From 2008 to 2018, 5,056 banks and credit unions merged — that is approximately 459 per year, 38 per month and more than one per day over an 11-year period. And to this day, the industries continue to consolidate.
This week, lawmakers on Capitol Hill will examine additional bank mergers. But it is not an institution’s size alone that should give lawmakers pause, as there is nothing inherently wrong with mergers, but rather the risks a particular institution and its business practices may pose to the U.S. economy.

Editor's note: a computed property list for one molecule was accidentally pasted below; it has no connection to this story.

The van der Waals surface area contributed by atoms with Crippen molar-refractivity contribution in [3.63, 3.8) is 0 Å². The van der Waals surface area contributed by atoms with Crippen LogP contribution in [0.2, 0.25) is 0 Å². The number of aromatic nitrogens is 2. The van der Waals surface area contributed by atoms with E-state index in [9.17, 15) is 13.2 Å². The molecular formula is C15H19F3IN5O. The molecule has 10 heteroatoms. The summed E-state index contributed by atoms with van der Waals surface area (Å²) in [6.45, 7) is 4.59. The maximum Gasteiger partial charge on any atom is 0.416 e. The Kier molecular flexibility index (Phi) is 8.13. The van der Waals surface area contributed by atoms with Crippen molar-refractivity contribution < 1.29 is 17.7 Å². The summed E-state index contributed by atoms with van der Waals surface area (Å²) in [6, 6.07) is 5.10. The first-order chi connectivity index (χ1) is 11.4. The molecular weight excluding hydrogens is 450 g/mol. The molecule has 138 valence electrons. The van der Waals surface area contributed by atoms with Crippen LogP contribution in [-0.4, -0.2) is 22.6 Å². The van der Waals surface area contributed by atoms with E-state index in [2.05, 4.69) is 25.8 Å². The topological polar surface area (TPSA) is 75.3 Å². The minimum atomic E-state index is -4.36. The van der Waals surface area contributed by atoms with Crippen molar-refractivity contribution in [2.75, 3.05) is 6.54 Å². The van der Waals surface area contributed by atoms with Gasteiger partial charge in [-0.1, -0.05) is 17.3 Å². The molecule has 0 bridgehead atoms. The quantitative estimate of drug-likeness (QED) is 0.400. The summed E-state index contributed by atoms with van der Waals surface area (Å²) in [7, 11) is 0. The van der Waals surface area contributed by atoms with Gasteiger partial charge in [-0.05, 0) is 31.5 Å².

Ahead of the August recess, what lawmakers should be discussing are the potential benefits of a modern Glass-Steagall Act and the economic impact of excessive, unbridled risk-taking by Wall Street banks.
Without Glass-Steagall, American taxpayers are responsible for losses, as big banks count on the Federal Deposit Insurance Corporation’s insurance fund to back up their risky trading activities. Yet, all profits from these gambles head straight into the coffers of bank shareholders.